Date Published: April 12, 2018
Publisher: The American Society of Tropical Medicine and Hygiene
Author(s): Abu Mohd. Naser, Eilidh M. Higgins, Shaila Arman, Ayse Ercumen, Sania Ashraf, Kishor K. Das, Mahbubur Rahman, Stephen P. Luby, Leanne Unicomb.
We assessed the ability of sodium dichloroisocyanurate (NaDCC) to provide adequate chlorine residual when used to treat groundwater with variable iron concentration. We randomly selected 654 tube wells from nine subdistricts in central Bangladesh to measure groundwater iron concentration and corresponding residual-free chlorine after treating 10 L of groundwater with a 33-mg-NaDCC tablet. We assessed geographical variations of iron concentration using the Kruskal–Wallis test and examined the relationships between the iron concentrations and chlorine residual by quantile regression. We also assessed whether user-reported iron taste in water and staining of storage vessels can capture the presence of iron greater than 3 mg/L (the World Health Organization threshold). The median iron concentration among measured wells was 0.91 (interquartile range [IQR]: 0.36–2.01) mg/L and free residual chlorine was 1.3 (IQR: 0.6–1.7) mg/L. The groundwater iron content varied even within small geographical regions. The median free residual chlorine decreased by 0.29 mg/L (95% confidence interval: 0.27, 0.33, P < 0.001) for every 1 mg/L increase in iron concentration. Owner-reported iron staining of the storage vessel had a sensitivity of 92%, specificity of 75%, positive predictive value of 41%, and negative predictive value of 98% for detecting > 3 mg/L iron in water. Similar findings were observed for user-reported iron taste in water. Our findings reconfirm that chlorination of groundwater that contains iron may result in low-level or no residual. User reports of no iron taste or no staining of storage containers can be used to identify low-iron tube wells suitable for chlorination. Furthermore, research is needed to develop a color-graded visual scale for iron staining that corresponds to different iron concentrations in water.
Household chlorination is one of the most cost-effective point-of-use (POU) water treatment interventions in resource-limited settings.1 Chlorine treatment inactivates the vast majority of human enteric pathogens.2,3 Chlorine-based disinfectants leave free chlorine residual in treated water, which provides protection against further introduced micro-organisms.4 The Centers for Disease Control and Prevention (CDC) recommends residual-free chlorine levels between 0.2 and 2 mg/L to ensure adequate disinfection and residual protection.5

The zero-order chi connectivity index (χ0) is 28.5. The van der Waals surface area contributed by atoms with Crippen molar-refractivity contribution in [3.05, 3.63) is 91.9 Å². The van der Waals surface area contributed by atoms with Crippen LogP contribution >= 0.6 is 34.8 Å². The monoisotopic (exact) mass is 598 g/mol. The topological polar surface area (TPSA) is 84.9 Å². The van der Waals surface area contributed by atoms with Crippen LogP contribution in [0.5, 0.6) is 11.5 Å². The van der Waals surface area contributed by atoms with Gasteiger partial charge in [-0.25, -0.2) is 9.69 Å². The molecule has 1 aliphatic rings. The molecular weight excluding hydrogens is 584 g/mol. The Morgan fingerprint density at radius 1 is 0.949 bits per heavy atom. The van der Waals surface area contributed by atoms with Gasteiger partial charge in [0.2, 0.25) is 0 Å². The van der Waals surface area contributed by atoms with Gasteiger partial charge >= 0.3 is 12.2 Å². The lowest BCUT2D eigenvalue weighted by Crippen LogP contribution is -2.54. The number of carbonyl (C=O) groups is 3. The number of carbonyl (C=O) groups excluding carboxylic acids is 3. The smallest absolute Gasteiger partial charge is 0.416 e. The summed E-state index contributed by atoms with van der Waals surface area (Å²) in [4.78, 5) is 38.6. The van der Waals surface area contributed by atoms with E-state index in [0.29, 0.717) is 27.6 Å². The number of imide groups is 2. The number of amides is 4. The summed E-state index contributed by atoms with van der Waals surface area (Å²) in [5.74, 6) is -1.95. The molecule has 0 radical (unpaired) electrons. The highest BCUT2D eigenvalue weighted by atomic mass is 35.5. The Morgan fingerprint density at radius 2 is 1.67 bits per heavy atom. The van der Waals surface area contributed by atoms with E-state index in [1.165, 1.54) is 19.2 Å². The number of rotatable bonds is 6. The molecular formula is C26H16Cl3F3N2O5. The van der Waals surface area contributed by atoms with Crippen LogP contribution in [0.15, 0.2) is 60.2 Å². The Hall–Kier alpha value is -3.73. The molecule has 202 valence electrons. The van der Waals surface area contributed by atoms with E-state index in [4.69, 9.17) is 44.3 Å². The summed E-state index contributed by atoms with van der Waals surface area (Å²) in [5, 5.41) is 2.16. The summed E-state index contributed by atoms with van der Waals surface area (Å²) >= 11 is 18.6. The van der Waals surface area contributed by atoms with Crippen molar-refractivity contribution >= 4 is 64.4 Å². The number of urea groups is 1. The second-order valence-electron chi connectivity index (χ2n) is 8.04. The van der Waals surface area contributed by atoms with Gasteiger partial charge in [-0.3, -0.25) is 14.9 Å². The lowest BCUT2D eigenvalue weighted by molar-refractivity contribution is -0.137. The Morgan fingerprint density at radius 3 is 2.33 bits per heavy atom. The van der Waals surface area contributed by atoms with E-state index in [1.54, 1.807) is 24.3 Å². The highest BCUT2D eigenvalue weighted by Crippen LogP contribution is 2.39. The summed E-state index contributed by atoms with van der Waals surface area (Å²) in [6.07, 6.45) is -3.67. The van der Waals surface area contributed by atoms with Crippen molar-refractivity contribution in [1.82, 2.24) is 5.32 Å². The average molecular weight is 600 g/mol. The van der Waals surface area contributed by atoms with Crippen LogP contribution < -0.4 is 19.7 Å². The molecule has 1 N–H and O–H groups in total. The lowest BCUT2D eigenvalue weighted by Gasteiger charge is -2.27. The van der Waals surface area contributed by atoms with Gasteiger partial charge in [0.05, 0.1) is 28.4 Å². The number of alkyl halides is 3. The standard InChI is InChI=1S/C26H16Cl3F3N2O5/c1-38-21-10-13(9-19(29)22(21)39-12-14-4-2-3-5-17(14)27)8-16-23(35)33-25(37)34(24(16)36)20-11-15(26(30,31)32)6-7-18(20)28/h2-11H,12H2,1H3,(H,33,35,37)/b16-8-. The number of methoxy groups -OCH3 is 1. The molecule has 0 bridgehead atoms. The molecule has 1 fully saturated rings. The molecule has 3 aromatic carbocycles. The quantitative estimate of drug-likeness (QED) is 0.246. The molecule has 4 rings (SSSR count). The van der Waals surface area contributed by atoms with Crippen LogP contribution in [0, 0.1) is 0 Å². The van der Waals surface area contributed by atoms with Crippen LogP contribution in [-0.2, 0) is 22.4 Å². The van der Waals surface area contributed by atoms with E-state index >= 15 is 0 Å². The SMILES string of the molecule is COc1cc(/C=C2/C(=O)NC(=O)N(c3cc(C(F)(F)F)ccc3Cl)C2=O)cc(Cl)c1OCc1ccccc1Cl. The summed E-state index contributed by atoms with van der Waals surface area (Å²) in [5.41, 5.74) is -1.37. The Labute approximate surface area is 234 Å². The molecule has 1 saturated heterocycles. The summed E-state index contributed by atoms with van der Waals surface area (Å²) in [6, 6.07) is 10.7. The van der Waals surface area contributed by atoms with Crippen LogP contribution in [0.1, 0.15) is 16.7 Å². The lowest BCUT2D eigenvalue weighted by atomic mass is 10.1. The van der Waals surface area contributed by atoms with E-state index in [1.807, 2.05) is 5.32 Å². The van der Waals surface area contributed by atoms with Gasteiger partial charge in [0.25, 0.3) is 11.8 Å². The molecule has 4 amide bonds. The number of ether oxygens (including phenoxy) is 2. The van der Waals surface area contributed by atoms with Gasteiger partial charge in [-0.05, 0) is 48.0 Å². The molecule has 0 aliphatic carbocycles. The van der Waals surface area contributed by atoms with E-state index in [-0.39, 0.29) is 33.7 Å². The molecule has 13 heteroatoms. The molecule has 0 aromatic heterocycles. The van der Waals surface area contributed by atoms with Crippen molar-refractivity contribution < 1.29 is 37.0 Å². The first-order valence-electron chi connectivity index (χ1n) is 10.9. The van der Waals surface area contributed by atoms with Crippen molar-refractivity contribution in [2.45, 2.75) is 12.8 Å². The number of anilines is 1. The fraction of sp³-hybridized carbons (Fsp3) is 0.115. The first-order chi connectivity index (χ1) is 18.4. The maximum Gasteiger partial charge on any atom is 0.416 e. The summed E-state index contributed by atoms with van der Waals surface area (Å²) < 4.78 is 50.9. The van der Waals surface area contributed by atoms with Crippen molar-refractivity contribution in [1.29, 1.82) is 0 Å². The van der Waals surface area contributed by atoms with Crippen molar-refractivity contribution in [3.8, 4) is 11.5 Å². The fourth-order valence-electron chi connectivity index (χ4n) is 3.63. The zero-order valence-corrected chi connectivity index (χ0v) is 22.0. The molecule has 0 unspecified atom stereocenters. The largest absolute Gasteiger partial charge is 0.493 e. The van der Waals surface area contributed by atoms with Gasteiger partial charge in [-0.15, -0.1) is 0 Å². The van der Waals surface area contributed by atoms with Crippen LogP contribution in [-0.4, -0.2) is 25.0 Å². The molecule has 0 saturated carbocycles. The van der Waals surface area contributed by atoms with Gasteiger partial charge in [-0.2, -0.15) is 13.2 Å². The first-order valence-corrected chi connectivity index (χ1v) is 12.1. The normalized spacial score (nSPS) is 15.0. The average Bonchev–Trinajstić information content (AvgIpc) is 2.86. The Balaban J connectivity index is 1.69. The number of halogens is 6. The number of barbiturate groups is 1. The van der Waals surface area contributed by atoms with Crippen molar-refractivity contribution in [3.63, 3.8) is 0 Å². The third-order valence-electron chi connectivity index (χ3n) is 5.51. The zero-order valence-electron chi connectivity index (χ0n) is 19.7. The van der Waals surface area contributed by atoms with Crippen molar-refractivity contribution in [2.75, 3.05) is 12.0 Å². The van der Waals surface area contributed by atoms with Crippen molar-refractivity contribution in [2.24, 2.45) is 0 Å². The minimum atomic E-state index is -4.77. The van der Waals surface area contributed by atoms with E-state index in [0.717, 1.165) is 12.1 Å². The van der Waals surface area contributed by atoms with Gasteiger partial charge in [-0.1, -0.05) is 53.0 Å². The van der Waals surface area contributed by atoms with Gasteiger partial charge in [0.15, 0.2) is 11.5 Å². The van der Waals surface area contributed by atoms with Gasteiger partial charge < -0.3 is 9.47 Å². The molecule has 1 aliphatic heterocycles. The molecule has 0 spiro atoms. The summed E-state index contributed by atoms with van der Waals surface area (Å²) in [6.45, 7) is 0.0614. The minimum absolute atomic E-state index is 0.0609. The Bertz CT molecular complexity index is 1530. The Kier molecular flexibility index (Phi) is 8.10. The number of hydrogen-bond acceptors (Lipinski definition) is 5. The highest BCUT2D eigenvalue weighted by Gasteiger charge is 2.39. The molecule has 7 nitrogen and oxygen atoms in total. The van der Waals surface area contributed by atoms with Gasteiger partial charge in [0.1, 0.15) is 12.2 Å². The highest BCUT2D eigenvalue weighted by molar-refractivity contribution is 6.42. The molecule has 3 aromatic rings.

The median iron concentration of the 654 tested wells was 0.91 mg/L (IQR: 0.36–2.01 mg/L; Table 1), and 18% (117/654) of wells had iron concentrations greater than 3 mg/L (range: 7–38% at the subdistrict level; Table 1). Among 22 unions in the small-scale study, 15 unions had at least one well with iron concentrations greater than 3 mg/L. Median iron concentration of tube wells varied within small geographical areas with significant variation between villages in the same union (P = 0.008) and between unions (P = 0.0001). In the Kaliganj subdistrict, the union-level median iron concentration varied from 1.3 to 4.3 mg/L; in Kapasia from 0.4 to 3.0 mg/L, and in Sreepur from 0.6 to 1.8 mg/L (Figure 3, Table 2). When we considered a village as a cluster, the intra-cluster correlation coefficient within a union ranged from 0 to 0.54 (Table 2). In the larger-scale study, the subdistrict level median iron concentration varied from 0.31 to 1.94 mg/L (P = 0.0001; Table 1). The median tubewell depth was 150 ft (range: 12–550 ft). Iron concentration was inversely associated with the reported depth of tube wells—there was a 0.20 mg/L (95% confidence interval [CI]: −0.30, −0.10, P < 0.001) decrease in median iron concentration for each 100 feet increase in well depth. Iron concentration was not associated with year-round presence of water in tube wells (Table 3). The region selected for this study was reported by the BGS in 2001 to have low average iron concentration; we detected a similar median iron concentration (0.9 mg/L) in this study conducted approximately 10 years later, surveying a larger number of tube wells within selected sites (N = 654) than the BGS (N = 84). Even though the sites were considered to have a low average iron concentration, we found variation across small geographical units (i.e., villages) and large geographical units. In our large-scale study, we found that between 4% and 38% of wells had an iron concentration greater than 3 mg/L. Based on these findings, we did not recommend the Mirzapur subdistrict as a potential site for the WASH Benefits Bangladesh study as 38% of wells in this subdistrict had an iron concentration greater than 3 mg/L. The variability in iron concentration was similar to that found in a study conducted in a smaller area of northwestern Bangladesh.23 Local variability can be explained by geochemical properties of groundwater aquifers.28 The source of dissolved ions in groundwater includes mineral accumulations in rocks near the land surface;11 thus iron-containing materials are usually present in shallow aquifers. Moreover, dissolved organic matter in shallow aquifers in Bangladesh can act as a substrate for iron-reducing bacteria, enhancing iron concentration in superficial layers. These factors may explain the inverse relationship between the iron concentration and estimated tubewell depth.23,29 Source: http://doi.org/10.4269/ajtmh.16-0954